This whole emotional roller coaster isn’t good for anyone, and it’s dangerous for those of us with bipolar disorder. It destabilizes me even when I’m in remission. Just when I seem to be doing well, I realize I need a new pair of shoes or a winter coat, and the cycle begins again. I can only speak for myself, but I feel like it’s made my recovery more difficult. I’d argue that it’s made my bipolar worse by triggering and fueling manic symptoms.
In the past, when I felt the urge to spend money, I’d have to drive to a store, park, walk around to find stuff, hear the music piped from the in-store speaker system, and generally be immersed in the brick-and-mortar shopping experience. But although everything from the shop’s lighting to the store’s scent is meant to subliminally drive me to consume, it’s still an in-person experience. Because of that, it forces me to be more mindful of my surroundings and therefore, take stock in what I’m doing and how much I’m shelling out. The store atmosphere and experience of on-site browsing actually forces me to be somewhat mindful of my actions by existing in the moment. E-commerce takes all that away. I can buy things online anywhere and on any device. I can shop while I’m waiting in line at a restaurant, watching TV, or at work. It isn’t just quick and easy, it’s also really easy to mindlessly shop.
I’m learning to be more mindful in my life. I try to eat consciously by chewing slowly to avoid overstuffing myself. I meditate and practice yoga. I’ve learned how beneficial living mindfully can be to both my physical and mental health. But I had no idea until recently that being mindful while shopping is important, too. By being in the moment and asking myself “Will I really wear this?” or “Do I actually need this?” I’m learning to curb my unhealthy habit.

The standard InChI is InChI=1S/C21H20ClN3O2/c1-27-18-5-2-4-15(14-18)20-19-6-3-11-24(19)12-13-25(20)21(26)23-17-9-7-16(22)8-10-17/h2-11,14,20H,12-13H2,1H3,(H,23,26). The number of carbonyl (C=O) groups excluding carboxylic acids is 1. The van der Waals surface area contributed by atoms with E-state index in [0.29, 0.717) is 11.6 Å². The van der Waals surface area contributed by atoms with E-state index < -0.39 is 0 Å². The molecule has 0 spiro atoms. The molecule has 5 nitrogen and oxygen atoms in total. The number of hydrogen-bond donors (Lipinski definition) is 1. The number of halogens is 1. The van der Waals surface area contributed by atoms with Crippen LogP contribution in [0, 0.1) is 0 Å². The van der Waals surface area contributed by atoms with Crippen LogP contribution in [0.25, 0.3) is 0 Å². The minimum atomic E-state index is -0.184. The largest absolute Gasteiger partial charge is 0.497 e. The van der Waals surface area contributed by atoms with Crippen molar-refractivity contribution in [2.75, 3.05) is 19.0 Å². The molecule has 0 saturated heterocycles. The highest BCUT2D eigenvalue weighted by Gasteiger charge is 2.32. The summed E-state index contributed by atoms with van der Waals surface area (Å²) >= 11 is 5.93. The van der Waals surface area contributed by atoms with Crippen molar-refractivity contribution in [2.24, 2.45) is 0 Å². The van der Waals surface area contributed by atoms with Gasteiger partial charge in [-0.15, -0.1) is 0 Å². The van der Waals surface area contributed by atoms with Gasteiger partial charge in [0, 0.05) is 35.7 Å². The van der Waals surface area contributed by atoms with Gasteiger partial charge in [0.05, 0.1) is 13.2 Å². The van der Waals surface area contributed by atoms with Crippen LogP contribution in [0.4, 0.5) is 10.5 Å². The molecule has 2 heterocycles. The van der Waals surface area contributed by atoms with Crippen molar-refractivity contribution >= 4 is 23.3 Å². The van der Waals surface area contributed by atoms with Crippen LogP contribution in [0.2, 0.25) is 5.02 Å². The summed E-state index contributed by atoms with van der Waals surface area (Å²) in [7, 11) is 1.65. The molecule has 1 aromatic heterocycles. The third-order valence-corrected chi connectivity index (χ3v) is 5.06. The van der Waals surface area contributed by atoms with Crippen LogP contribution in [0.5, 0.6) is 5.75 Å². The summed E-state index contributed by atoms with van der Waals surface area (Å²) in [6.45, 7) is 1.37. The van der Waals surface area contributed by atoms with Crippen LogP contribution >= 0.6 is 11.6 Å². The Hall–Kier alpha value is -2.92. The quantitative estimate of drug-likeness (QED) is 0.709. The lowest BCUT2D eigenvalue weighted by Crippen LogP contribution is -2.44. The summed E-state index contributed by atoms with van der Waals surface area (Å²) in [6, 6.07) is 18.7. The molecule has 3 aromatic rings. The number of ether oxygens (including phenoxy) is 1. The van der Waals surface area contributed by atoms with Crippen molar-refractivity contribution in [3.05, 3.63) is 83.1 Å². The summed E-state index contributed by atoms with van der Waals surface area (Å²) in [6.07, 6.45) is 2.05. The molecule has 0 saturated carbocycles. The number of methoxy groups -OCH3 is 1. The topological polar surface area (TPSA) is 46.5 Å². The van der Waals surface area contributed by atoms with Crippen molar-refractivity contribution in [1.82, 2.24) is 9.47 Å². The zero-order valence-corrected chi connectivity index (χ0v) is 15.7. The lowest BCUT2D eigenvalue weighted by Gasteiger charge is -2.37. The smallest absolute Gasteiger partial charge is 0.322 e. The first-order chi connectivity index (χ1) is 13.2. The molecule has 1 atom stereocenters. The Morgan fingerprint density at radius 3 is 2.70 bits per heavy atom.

I participate in focus groups to make extra money between freelance jobs. In 2019, I did a study on online shopping. I had to record my feelings and behaviors while shopping online. I took stock of my every thought in each step of the process, from finding an item to buying it and tracking it, to receiving it and unboxing the package. I chose a sweatshirt. I answered questions like what I thought I’d achieve by buying this sweatshirt. I could choose from emotions like happiness, satisfaction, contentment, excitement, elation and more. I had to share each instance of tracking the sweatshirt’s route to me. The study moderators even said not to worry about how many times I checked the tracking. They wanted me to record every moment in which I tracked my order status. I thought I was the only one who frantically refreshed the UPS website hoping for a status update. I guess I’m not. And the people who did the study must know this isn’t just happening to people who struggle with bipolar disorder. Impulse buying may be great for a company’s bottom line, but it’s toxic to the general public.
I think the study was conducted by a retail giant. They were probably looking for ways to make people shop more and spend more. Ironically, doing this focus group woke me up to my shopping problem and how tied it was to my emotions, my mental state and my bipolar disorder. Answering questions about what I was thinking when browsing, paying and unpacking made me aware of my unhealthy shopping habits. And once the study was done, I vowed to stop the cycle and break the hold retail “therapy” has over me.